“He who conceals his transgressions will not prosper, But he who confesses and forsakes them will find compassion.” Proverbs 28:13.

  • Do I practice self-discipline? People who make an impact use time, talents and resources as fully as possible. It takes self-control and disciple to steward all the resources God has entrusted us with. Just as city walls guard all the resources and riches of a city, likewise our self-control keeps our gifts, talents and time from being plundered and wasted. Dare we discuss how the much time is plundered with Facebook, online shopping, etc?

“A man without self-control is like a city broken into and left without walls” Proverbs 25:28.

  • Do I care for myself? Michael Hyatt writes, “Some people put themselves at the bottom of their priorities list, but I think this is a false—and very dangerous—piety. We are in a much better position to serve others when our basic spiritual, emotional and physical needs are met.”
 This means sleep, exercise and healthy food are critically important. Watch the emotional, physical and spiritual gauges of your life—if they all hit empty at one time—disaster may occur. The ministry world has learned to hard way about burnout. Healthy leaders not only take care of themselves they seek life-giving pursuits that invigorate their body, soul and spirit.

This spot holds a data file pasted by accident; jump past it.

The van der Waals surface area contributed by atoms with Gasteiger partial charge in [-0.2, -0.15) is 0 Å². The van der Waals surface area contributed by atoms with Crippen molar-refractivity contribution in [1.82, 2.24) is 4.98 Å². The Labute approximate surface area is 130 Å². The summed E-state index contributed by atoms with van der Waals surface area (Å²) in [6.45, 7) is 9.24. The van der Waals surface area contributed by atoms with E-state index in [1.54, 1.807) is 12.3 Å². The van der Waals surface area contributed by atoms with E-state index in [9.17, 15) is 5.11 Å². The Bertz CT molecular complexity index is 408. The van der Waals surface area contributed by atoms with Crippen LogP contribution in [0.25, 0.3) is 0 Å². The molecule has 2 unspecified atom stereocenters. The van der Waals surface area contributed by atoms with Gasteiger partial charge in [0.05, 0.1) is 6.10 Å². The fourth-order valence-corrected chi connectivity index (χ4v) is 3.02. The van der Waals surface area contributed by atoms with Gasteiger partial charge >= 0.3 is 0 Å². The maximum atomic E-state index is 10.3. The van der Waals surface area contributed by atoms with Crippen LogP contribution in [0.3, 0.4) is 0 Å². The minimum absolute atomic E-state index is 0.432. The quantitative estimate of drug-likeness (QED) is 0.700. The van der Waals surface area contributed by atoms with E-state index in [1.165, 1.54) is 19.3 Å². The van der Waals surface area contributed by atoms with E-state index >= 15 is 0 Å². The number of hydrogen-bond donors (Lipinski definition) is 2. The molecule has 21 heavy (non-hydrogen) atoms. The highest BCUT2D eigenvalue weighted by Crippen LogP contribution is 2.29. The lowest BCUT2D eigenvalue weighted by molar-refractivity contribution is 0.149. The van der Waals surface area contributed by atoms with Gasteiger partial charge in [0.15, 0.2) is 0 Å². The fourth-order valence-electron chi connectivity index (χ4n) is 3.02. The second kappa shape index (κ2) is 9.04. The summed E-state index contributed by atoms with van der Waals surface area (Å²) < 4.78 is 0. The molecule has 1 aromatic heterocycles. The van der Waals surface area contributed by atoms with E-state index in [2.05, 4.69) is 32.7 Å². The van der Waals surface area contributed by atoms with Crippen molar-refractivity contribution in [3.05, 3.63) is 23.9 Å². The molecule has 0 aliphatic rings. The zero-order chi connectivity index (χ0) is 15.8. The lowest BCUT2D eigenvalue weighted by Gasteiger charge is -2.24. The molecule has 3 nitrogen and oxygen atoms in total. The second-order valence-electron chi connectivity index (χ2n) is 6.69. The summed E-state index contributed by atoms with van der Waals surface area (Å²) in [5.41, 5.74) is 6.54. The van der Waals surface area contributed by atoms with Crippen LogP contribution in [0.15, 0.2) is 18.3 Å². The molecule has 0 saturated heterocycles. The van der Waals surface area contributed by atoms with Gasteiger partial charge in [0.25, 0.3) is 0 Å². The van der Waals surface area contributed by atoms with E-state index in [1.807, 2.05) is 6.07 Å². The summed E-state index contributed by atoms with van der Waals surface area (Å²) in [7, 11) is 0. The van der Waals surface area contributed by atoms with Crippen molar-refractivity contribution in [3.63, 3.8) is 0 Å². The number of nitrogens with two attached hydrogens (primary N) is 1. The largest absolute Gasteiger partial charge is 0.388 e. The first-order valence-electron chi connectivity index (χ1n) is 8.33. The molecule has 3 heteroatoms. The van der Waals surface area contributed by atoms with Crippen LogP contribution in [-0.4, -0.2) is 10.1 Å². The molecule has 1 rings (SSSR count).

“Beloved, I pray that in all respects you may prosper and be in good health, just as your soul prospers“ 3 John 1:2.

  • Do I lead my heart or follow it? Are your emotions in the driver’s seat of your decisions, reactions or words? Do you see a trail of broken relationships, bad ideas, regrettable conversations or angry outbursts in the rear view mirror? Do you make decisions or come to conclusions based almost exclusively on how things feel to you? If this is true you aren’t leading your emotions—they are leading you.

“He who is slow to anger is better than the mighty, and he who rules his spirit, than he who captures a city” Proverbs 16:32.

  • Do I regularly seek counsel or input? Good leaders value collaboration and insight from others. If insecurity or pride keeps you from valuing input your may miss the best solutions or fresh ideas. Collaboration creates buy in, creates community and helps train new leaders. When different ideas, perspectives and understanding merge greater insight is gained.

“Where there is no guidance the people fall, But in abundance of counselors there is victory” Proverbs 11:14. 

Like you, I want God to use me to advance to gospel That includes using my leadership.

How are you seeking to lead yourself well?

Published March 20, 2017